I have been making baskets for over 8 years and I am proud to be employed in an art form that is among the oldest crafts of women worldwide.

I am a retired registered nurse (bread and butter and character forming) but I’ve always been an artist in the background. I painted and printed for years until I found fiber and then finally baskets. My sister sat down one day and showed me what she learned about how to make a basket and I haven’t stopped since. I love working with natural fibers, and especially if they are sustainable and functional. Containers have also always interested me. Making these lovely, solid, natural, and useful baskets is so satisfying!

I harvest pine needles that have fallen locally and purchase some from the Deep South where the needles grow thick and long. After washing them to remove debris, I cook them in a water and glycerin solution, sometimes adding dye, for 3-4 hours. The glycerin is Kosher, food grade, and provides long lasting flexibility and gloss to the normally brittle needles. They are then rinsed, set out in a shady area to dry, and then bundled for later use.

Though I often start my baskets with water softened pine needles at the center, I more often lately use a variety of either found or handmade items as basket centers or bases for variety. I have used antique medallions, sliced black walnuts, and ceramics among others. Recently I began making ceramic centers myself, after initially purchasing them from artists on Etsy. I love the process of working with the clay and it's always fun to see how they turn out after firing. It is labor intensive and time consuming, but I wouldn't have it any other way.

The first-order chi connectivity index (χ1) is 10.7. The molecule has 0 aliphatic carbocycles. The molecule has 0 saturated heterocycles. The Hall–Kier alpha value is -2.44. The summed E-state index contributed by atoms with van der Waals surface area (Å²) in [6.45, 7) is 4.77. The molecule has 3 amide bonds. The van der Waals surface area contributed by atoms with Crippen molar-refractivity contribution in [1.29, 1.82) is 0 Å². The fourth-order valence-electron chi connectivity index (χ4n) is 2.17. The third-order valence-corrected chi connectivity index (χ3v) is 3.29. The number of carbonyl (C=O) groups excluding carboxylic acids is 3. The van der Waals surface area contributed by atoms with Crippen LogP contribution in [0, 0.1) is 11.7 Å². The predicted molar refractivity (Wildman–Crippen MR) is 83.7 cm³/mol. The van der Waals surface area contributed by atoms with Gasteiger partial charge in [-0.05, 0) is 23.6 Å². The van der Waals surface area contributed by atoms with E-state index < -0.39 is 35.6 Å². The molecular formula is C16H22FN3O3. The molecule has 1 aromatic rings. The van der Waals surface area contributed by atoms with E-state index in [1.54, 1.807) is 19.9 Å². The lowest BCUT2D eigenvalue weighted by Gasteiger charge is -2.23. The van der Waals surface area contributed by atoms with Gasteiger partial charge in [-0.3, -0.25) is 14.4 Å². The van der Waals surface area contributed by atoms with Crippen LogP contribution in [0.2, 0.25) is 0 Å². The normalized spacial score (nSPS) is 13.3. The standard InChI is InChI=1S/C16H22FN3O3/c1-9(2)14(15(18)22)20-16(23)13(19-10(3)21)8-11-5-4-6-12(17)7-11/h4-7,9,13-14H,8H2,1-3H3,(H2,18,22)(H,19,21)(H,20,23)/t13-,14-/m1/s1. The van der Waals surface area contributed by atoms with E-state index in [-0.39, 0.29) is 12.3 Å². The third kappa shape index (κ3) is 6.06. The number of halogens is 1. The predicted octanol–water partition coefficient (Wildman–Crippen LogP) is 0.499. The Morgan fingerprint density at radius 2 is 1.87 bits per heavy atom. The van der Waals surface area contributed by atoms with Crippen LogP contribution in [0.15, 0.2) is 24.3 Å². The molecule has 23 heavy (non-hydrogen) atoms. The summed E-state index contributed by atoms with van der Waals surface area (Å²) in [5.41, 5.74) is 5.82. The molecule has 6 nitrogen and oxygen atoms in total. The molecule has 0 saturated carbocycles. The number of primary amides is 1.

Each basket takes considerable time. A larger serving basket can take upwards of 35-40 or more hours. Smaller baskets can take as few as 8 hours, if you disregard preparation.

No two baskets are alike. I don't do custom orders. I prefer to let the materials guide me, even if I have started out with a general idea of what I want to make. I was originally inspired by the local Pomo and Miwok here in the Bay Area , California, noted for their exquisite designs and bead work. But my work continues to evolve the more baskets I make.

Handmade pine needle baskets are both gorgeous and functional, something I seek more as we start to move away from a disposable culture. They are sturdy, made of sustainable materials, and will eventually "return to the earth". I hope you gain as much pleasure from them as I do.

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